In a Stranger's House Movie Review
Written by Joel Harley
Released by Weird Pretty Pictures
Written and directed by Richard Waters
2018, 71 minutes, Rated TBA
UK release on October 31st 2018
Richard Waters as Richard
Theresa Bradley as Heather
Emily Kelly as Clara
Knocking about alone in a stranger’s creepy house while housesitting, a man encounters increasingly unsettling supernatural phenomena, ratcheting from mildly spooky to massively horrific in a matter of days. Handling everything from the acting to the writing and editing, this is a one-man-show from director and star Richard Waters – no supporting cast required.
Sure there are two dogs, a cat and a few brief appearances from other humans aside from Waters, but In a Stranger’s House is as Indie found footage as Indie found footage gets. The story is a slow mood burner, carefully cranking up the atmosphere and tension until things finally reach breaking point for the poor housesitter. How scary one finds all of this will depend entirely upon how affected one tends to be by the mise en scène of found footage films. While one has to admire Waters’ dedication and commitment, this is no Paranormal Activity, just a few porcelain dolls going bump in the night. It should strike a chord with fans of fans of Dear David and his brand of low-stakes kitchen-sink drama.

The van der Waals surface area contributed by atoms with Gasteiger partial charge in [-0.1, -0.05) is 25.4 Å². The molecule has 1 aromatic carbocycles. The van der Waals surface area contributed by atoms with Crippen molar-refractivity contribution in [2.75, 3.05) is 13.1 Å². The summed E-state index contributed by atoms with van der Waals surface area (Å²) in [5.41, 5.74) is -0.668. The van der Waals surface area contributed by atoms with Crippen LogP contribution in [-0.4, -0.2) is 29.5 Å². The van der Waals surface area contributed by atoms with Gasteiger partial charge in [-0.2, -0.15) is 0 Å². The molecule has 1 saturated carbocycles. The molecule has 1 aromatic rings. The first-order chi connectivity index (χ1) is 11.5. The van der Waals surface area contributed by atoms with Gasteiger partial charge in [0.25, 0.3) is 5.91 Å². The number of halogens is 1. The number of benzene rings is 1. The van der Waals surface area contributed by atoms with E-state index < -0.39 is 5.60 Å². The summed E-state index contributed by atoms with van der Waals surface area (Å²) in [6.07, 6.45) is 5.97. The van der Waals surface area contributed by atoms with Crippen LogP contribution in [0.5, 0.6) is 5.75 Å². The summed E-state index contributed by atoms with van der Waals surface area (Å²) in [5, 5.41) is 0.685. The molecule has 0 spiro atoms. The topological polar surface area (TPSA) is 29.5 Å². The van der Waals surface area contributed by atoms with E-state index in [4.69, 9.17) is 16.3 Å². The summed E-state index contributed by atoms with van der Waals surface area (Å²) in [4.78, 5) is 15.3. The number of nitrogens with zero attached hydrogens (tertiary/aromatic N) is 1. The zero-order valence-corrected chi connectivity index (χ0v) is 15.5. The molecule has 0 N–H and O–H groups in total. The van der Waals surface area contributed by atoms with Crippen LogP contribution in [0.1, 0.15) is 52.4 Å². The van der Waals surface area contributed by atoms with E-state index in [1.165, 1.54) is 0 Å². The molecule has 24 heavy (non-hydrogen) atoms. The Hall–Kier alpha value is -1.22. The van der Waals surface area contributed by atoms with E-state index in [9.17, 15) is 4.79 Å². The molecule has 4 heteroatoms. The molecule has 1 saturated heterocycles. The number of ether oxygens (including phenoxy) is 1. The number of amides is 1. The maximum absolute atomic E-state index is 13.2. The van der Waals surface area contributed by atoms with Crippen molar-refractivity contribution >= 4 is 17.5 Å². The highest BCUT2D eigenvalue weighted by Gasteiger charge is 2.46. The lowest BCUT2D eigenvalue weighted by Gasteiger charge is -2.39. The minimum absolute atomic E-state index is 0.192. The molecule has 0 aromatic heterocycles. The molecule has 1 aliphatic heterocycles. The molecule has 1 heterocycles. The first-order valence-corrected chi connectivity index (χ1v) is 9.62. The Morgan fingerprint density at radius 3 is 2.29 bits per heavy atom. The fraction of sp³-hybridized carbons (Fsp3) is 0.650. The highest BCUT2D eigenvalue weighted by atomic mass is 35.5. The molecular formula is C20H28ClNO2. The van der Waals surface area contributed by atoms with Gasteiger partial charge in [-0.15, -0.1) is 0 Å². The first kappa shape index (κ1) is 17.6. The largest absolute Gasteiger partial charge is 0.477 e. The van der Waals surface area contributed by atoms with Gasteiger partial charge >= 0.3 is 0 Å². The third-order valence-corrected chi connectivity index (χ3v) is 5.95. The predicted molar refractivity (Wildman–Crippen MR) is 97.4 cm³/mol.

While In a Stranger’s House will do little to win over detractors of the found footage subgenre, it is nevertheless a refreshing change of pace from the usual stock characters running around abandoned lunatic asylums, hospitals or woodlands. Waters’s haunted (?) house story has its share of cliché and repetitiveness, but the film is imprinted with creativity and invention – if only out of necessity, with Waters being the sole character and, ultimately, the guy holding the camera.
Budget be damned, once the pace quickens, the plot thickens and its hero stops vlogging, In a Stranger’s House is almost as effective and compelling as the horror films Waters was clearly inspired by (The Blair Witch Project) is an obvious touchstone), even if the wobbly camerawork and repetitive shots do eventually get on the nerves (there’s almost five minutes of Richard trying to pull down and climb a loft ladder). The sound design and use of lighting, however, are excellent, even as one struggles to distinguish quite what is supposed to be going on amidst the murk.
As the sole talent behind the film, a lot hangs on Waters’ shoulders. It may be slow, cheap and exasperatingly incoherent at times, but that doesn’t diminish its ambition, nor the well-maintained mood and atmosphere, or obvious passion behind the camera. Its director, writer and actor should all be proud of what they have achieved here.